Departmental Bulletin Paper <Articles>The Establishment of the National Language in Twentieth-Century Cambodia: Debates on Orthography and Coinage

Sasagawa, Hideo

4 ( 1 )  , pp.43 - 72 , 2015-04 , Center for Southeast Asian Studies, Kyoto University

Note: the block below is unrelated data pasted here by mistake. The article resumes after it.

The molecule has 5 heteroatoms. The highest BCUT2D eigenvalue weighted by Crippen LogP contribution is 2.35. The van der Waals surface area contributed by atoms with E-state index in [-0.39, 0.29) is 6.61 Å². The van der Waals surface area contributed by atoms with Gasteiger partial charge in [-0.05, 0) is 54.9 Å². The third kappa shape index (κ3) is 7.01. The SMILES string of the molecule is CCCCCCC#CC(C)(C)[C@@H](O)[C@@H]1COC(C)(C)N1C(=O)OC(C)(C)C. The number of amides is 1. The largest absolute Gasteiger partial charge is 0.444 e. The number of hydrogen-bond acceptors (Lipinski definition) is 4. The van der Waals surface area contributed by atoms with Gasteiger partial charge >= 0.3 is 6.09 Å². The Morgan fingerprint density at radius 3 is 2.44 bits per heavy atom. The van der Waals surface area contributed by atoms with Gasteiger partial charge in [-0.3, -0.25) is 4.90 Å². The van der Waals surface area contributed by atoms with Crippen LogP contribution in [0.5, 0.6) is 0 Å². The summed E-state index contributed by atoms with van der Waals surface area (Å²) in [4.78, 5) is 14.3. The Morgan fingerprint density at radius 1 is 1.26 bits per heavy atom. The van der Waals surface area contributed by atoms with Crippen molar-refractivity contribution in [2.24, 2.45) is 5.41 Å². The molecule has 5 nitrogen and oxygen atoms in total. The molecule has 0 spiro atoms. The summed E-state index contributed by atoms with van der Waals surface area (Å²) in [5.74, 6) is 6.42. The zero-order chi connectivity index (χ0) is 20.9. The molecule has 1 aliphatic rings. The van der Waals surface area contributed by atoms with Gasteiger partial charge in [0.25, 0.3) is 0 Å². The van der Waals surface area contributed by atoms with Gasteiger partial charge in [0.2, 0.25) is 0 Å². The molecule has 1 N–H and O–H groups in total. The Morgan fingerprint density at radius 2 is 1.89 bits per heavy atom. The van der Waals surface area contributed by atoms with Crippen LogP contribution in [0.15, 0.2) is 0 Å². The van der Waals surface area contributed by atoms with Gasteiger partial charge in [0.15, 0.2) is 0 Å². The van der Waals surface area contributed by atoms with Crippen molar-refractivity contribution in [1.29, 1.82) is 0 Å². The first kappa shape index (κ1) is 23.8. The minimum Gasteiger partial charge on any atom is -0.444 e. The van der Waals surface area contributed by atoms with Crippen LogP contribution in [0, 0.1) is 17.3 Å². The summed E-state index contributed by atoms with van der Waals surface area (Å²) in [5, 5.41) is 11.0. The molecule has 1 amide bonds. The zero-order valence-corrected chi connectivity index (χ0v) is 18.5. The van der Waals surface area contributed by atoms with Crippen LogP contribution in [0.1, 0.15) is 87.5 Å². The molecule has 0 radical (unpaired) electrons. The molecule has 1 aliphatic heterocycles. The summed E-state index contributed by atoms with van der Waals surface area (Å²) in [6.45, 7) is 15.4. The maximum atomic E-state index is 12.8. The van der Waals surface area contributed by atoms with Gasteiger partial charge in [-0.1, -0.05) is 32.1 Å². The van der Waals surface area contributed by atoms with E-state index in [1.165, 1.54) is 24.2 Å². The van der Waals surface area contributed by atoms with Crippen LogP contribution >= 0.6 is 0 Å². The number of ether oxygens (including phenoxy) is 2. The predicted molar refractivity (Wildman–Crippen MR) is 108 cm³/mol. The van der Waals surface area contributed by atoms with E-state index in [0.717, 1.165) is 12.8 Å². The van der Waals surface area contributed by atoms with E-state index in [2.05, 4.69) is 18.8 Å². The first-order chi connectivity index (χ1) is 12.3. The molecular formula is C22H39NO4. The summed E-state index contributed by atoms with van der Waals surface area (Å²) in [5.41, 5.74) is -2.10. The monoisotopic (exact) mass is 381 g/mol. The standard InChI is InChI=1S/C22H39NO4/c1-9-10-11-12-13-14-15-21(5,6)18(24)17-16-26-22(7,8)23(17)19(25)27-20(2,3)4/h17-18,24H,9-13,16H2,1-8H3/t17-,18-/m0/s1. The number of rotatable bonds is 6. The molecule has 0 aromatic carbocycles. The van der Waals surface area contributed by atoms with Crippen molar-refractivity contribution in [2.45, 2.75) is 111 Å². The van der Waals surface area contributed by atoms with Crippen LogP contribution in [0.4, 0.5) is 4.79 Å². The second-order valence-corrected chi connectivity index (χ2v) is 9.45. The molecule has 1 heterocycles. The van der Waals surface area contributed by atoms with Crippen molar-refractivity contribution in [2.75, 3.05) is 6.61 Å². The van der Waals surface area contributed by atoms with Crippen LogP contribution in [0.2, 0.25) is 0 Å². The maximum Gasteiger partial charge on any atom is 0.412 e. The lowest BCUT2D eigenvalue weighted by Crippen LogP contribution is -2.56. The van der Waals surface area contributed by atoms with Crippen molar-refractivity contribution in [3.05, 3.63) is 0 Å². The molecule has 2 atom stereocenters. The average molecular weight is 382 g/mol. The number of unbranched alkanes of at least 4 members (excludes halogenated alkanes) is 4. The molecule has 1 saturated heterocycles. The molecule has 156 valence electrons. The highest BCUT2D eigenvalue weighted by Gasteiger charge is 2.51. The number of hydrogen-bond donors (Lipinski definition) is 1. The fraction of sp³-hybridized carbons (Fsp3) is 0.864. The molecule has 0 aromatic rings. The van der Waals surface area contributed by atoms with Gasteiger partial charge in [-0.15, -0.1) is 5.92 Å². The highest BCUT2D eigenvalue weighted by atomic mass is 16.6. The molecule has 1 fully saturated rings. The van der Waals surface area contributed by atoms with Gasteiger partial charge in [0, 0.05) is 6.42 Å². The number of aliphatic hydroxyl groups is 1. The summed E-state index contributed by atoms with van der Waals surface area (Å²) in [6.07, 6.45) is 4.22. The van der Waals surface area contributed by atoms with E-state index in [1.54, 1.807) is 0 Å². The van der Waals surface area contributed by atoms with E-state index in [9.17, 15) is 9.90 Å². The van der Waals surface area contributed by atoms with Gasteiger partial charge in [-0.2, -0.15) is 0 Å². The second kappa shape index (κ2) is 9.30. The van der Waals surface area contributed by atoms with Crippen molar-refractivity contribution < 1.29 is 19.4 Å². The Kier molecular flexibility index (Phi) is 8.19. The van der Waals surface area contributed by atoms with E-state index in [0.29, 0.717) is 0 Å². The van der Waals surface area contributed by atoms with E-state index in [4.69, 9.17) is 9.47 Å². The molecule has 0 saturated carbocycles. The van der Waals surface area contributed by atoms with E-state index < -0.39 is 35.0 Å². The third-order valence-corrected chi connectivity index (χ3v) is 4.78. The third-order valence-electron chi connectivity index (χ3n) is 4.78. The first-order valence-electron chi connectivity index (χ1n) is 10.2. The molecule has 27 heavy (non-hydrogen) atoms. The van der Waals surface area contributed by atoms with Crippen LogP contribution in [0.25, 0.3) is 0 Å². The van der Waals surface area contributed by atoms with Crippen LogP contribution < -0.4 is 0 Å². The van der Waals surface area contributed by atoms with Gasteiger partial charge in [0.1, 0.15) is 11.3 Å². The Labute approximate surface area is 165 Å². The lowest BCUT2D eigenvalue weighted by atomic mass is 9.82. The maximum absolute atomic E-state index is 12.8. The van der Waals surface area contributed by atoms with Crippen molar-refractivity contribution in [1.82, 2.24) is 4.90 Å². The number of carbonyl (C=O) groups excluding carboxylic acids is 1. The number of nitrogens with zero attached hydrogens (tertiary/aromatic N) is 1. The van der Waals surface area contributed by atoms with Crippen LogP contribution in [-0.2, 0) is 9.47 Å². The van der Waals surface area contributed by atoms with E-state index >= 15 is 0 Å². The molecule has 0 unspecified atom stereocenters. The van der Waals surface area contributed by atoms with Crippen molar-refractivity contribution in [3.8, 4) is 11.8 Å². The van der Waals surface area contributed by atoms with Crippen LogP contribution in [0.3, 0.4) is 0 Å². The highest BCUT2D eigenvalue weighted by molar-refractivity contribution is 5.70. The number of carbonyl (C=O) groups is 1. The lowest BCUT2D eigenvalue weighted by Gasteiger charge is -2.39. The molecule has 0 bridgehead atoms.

This paper explores the process in which an ethnic Khmer language became the national one in Cambodia, through a discussion of activities and debates concerned with orthography and coinage of the modern vocabulary. The committee for editing a Khmer dictionary established in 1915 consisted of both members who insisted on an etymological style of orthography and those who favored a phonemic style. A Buddhist monk Chuon Nath took the initiative from 1926 on and published the first Khmer-language dictionary in 1938. After the perfection of orthography based on an etymological style in the dictionary, the “Cultural Committee” began to create new vocabularies in 1947. Here again Chuon Nath assumed leadership with his best friend Huot Tat. The Cultural Committee rejected Sanskrit-originated words created in Siam and preferred the Pali language as elements of the modern vocabulary. Keng Vannsak objected strongly to these activities and claimed that the Khmer language had to exclude as many Sanskrit/Pali-originated words as possible in order to expand primary education. In 1967 the National Assembly recognized Khmer as the teaching language in schools, and a new educational magazine Khemarayeanakam [Khmerization] was launched. In the process of editing this magazine, the followers of Keng Vannsak presented another way of coinage that they alleged was much easier, and advocated a new orthography. Even after the civil war, their new orthography continued to be used in education and media. In 2009, however, orthography recurred to the dictionary. Through a study of the vicissitudes of language policies, we can understand the formation and development of Cambodian cultural nationalism. By the early 1960s, Buddhist monks were attempting to differentiate Cambodian modern vocabulary from Thai. Thereafter advocates of Khmerization, who no longer learned the Thai language, aimed at the “purification” and “simplification” of the Khmer language.

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